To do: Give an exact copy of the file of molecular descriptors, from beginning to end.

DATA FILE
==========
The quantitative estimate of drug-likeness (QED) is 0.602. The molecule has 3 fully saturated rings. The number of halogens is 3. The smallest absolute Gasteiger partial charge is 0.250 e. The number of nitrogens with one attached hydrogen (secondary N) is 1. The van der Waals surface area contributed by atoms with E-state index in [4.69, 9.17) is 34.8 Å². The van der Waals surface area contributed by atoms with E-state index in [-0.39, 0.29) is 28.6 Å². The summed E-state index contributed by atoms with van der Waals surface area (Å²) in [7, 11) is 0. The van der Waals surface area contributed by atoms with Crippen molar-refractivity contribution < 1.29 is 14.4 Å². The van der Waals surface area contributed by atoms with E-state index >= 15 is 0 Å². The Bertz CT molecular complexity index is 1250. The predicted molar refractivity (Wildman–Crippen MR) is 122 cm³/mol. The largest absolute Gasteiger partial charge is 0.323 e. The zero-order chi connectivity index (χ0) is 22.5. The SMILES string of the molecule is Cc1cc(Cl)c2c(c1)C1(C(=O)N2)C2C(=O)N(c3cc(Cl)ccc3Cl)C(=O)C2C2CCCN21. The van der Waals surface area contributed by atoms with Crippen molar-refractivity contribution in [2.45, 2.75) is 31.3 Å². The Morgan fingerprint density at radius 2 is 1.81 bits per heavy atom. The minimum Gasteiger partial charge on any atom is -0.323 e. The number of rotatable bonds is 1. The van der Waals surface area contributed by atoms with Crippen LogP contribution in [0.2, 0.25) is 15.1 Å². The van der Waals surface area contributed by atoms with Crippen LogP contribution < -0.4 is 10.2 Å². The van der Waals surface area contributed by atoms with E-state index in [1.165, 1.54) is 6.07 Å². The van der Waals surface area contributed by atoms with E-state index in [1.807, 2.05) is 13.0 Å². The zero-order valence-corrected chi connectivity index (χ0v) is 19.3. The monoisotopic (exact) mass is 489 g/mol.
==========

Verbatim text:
The quantitative estimate of drug-likeness (QED) is 0.602. The molecule has 3 fully saturated rings. The number of halogens is 3. The smallest absolute Gasteiger partial charge is 0.250 e. The number of nitrogens with one attached hydrogen (secondary N) is 1. The van der Waals surface area contributed by atoms with E-state index in [4.69, 9.17) is 34.8 Å². The van der Waals surface area contributed by atoms with E-state index in [-0.39, 0.29) is 28.6 Å². The summed E-state index contributed by atoms with van der Waals surface area (Å²) in [7, 11) is 0. The van der Waals surface area contributed by atoms with Crippen molar-refractivity contribution < 1.29 is 14.4 Å². The van der Waals surface area contributed by atoms with E-state index >= 15 is 0 Å². The Bertz CT molecular complexity index is 1250. The predicted molar refractivity (Wildman–Crippen MR) is 122 cm³/mol. The largest absolute Gasteiger partial charge is 0.323 e. The zero-order chi connectivity index (χ0) is 22.5. The SMILES string of the molecule is Cc1cc(Cl)c2c(c1)C1(C(=O)N2)C2C(=O)N(c3cc(Cl)ccc3Cl)C(=O)C2C2CCCN21. The van der Waals surface area contributed by atoms with Crippen molar-refractivity contribution in [2.45, 2.75) is 31.3 Å². The Morgan fingerprint density at radius 2 is 1.81 bits per heavy atom. The minimum Gasteiger partial charge on any atom is -0.323 e. The number of rotatable bonds is 1. The van der Waals surface area contributed by atoms with Crippen LogP contribution in [0.2, 0.25) is 15.1 Å². The van der Waals surface area contributed by atoms with Crippen LogP contribution < -0.4 is 10.2 Å². The van der Waals surface area contributed by atoms with E-state index in [1.165, 1.54) is 6.07 Å². The van der Waals surface area contributed by atoms with E-state index in [1.807, 2.05) is 13.0 Å². The zero-order valence-corrected chi connectivity index (χ0v) is 19.3. The monoisotopic (exact) mass is 489 g/mol.